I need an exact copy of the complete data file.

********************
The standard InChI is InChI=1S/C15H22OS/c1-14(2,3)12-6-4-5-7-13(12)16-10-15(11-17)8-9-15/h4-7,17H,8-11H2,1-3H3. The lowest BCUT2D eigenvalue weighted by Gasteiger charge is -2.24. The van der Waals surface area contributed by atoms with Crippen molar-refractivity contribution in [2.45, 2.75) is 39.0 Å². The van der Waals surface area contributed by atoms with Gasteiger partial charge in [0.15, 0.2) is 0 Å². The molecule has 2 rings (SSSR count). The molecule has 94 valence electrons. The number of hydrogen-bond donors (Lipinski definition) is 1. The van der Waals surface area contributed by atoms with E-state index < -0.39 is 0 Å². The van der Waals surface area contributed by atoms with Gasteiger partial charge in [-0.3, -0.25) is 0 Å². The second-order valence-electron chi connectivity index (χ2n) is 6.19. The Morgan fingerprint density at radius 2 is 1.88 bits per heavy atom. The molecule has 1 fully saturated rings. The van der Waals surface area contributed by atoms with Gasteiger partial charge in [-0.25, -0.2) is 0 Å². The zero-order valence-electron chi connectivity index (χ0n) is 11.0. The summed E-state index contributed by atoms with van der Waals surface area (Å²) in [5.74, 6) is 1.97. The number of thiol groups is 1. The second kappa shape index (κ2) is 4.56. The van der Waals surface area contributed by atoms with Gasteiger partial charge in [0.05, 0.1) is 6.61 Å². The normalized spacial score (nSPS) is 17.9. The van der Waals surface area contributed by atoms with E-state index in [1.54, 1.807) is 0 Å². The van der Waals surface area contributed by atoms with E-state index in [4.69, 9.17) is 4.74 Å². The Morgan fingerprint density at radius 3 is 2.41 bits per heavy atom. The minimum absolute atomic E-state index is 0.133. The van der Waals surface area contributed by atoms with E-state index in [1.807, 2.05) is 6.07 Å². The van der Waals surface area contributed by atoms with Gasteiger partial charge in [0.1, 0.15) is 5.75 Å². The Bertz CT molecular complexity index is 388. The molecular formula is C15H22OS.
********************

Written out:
The standard InChI is InChI=1S/C15H22OS/c1-14(2,3)12-6-4-5-7-13(12)16-10-15(11-17)8-9-15/h4-7,17H,8-11H2,1-3H3. The lowest BCUT2D eigenvalue weighted by Gasteiger charge is -2.24. The van der Waals surface area contributed by atoms with Crippen molar-refractivity contribution in [2.45, 2.75) is 39.0 Å². The van der Waals surface area contributed by atoms with Gasteiger partial charge in [0.15, 0.2) is 0 Å². The molecule has 2 rings (SSSR count). The molecule has 94 valence electrons. The number of hydrogen-bond donors (Lipinski definition) is 1. The van der Waals surface area contributed by atoms with E-state index < -0.39 is 0 Å². The van der Waals surface area contributed by atoms with Gasteiger partial charge in [-0.3, -0.25) is 0 Å². The second-order valence-electron chi connectivity index (χ2n) is 6.19. The Morgan fingerprint density at radius 2 is 1.88 bits per heavy atom. The molecule has 1 fully saturated rings. The van der Waals surface area contributed by atoms with Gasteiger partial charge in [-0.25, -0.2) is 0 Å². The zero-order valence-electron chi connectivity index (χ0n) is 11.0. The summed E-state index contributed by atoms with van der Waals surface area (Å²) in [5.74, 6) is 1.97. The number of thiol groups is 1. The second kappa shape index (κ2) is 4.56. The van der Waals surface area contributed by atoms with Gasteiger partial charge in [0.05, 0.1) is 6.61 Å². The normalized spacial score (nSPS) is 17.9. The van der Waals surface area contributed by atoms with E-state index in [1.54, 1.807) is 0 Å². The van der Waals surface area contributed by atoms with E-state index in [4.69, 9.17) is 4.74 Å². The Morgan fingerprint density at radius 3 is 2.41 bits per heavy atom. The minimum absolute atomic E-state index is 0.133. The van der Waals surface area contributed by atoms with E-state index in [1.807, 2.05) is 6.07 Å². The van der Waals surface area contributed by atoms with Gasteiger partial charge in [0.1, 0.15) is 5.75 Å². The Bertz CT molecular complexity index is 388. The molecular formula is C15H22OS.